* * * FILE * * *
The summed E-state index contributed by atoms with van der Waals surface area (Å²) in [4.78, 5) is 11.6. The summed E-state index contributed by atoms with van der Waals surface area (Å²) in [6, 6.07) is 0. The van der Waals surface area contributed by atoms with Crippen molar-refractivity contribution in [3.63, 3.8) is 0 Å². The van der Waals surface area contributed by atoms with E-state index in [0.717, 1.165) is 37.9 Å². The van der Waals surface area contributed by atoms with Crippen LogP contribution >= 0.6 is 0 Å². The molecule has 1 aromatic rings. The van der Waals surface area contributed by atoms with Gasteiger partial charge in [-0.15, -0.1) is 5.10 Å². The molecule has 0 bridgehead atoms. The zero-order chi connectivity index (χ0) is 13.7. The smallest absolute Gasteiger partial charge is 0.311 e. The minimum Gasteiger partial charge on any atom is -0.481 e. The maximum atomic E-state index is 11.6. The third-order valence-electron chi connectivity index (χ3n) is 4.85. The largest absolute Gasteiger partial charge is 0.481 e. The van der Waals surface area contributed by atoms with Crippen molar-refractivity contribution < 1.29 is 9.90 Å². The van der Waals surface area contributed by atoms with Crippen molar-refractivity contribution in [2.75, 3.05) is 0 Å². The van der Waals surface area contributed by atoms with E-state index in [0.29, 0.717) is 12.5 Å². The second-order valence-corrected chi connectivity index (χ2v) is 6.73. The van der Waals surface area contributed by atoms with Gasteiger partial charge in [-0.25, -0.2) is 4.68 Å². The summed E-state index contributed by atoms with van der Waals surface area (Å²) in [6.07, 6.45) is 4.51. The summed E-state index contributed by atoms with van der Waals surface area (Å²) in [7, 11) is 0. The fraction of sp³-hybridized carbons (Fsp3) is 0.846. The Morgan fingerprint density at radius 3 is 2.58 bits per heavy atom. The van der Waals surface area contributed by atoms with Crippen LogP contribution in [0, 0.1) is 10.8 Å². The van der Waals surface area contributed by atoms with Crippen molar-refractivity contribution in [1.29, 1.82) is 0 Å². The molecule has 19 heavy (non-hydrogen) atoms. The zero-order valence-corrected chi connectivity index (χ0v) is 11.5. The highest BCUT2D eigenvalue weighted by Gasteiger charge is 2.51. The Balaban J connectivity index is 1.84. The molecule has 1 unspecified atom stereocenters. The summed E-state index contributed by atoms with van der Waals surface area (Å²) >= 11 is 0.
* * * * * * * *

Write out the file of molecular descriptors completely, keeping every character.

The summed E-state index contributed by atoms with van der Waals surface area (Å²) in [4.78, 5) is 11.6. The summed E-state index contributed by atoms with van der Waals surface area (Å²) in [6, 6.07) is 0. The van der Waals surface area contributed by atoms with Crippen molar-refractivity contribution in [3.63, 3.8) is 0 Å². The van der Waals surface area contributed by atoms with E-state index in [0.717, 1.165) is 37.9 Å². The van der Waals surface area contributed by atoms with Crippen LogP contribution >= 0.6 is 0 Å². The molecule has 1 aromatic rings. The van der Waals surface area contributed by atoms with Gasteiger partial charge in [-0.15, -0.1) is 5.10 Å². The molecule has 0 bridgehead atoms. The zero-order chi connectivity index (χ0) is 13.7. The smallest absolute Gasteiger partial charge is 0.311 e. The minimum Gasteiger partial charge on any atom is -0.481 e. The maximum atomic E-state index is 11.6. The third-order valence-electron chi connectivity index (χ3n) is 4.85. The largest absolute Gasteiger partial charge is 0.481 e. The van der Waals surface area contributed by atoms with Crippen molar-refractivity contribution < 1.29 is 9.90 Å². The van der Waals surface area contributed by atoms with Crippen molar-refractivity contribution in [2.75, 3.05) is 0 Å². The van der Waals surface area contributed by atoms with E-state index in [0.29, 0.717) is 12.5 Å². The second-order valence-corrected chi connectivity index (χ2v) is 6.73. The van der Waals surface area contributed by atoms with Gasteiger partial charge in [-0.25, -0.2) is 4.68 Å². The summed E-state index contributed by atoms with van der Waals surface area (Å²) in [6.07, 6.45) is 4.51. The summed E-state index contributed by atoms with van der Waals surface area (Å²) in [7, 11) is 0. The fraction of sp³-hybridized carbons (Fsp3) is 0.846. The Morgan fingerprint density at radius 3 is 2.58 bits per heavy atom. The van der Waals surface area contributed by atoms with Crippen LogP contribution in [0, 0.1) is 10.8 Å². The van der Waals surface area contributed by atoms with Crippen molar-refractivity contribution in [1.29, 1.82) is 0 Å². The molecule has 19 heavy (non-hydrogen) atoms. The zero-order valence-corrected chi connectivity index (χ0v) is 11.5. The highest BCUT2D eigenvalue weighted by Gasteiger charge is 2.51. The Balaban J connectivity index is 1.84. The molecule has 1 unspecified atom stereocenters. The summed E-state index contributed by atoms with van der Waals surface area (Å²) >= 11 is 0.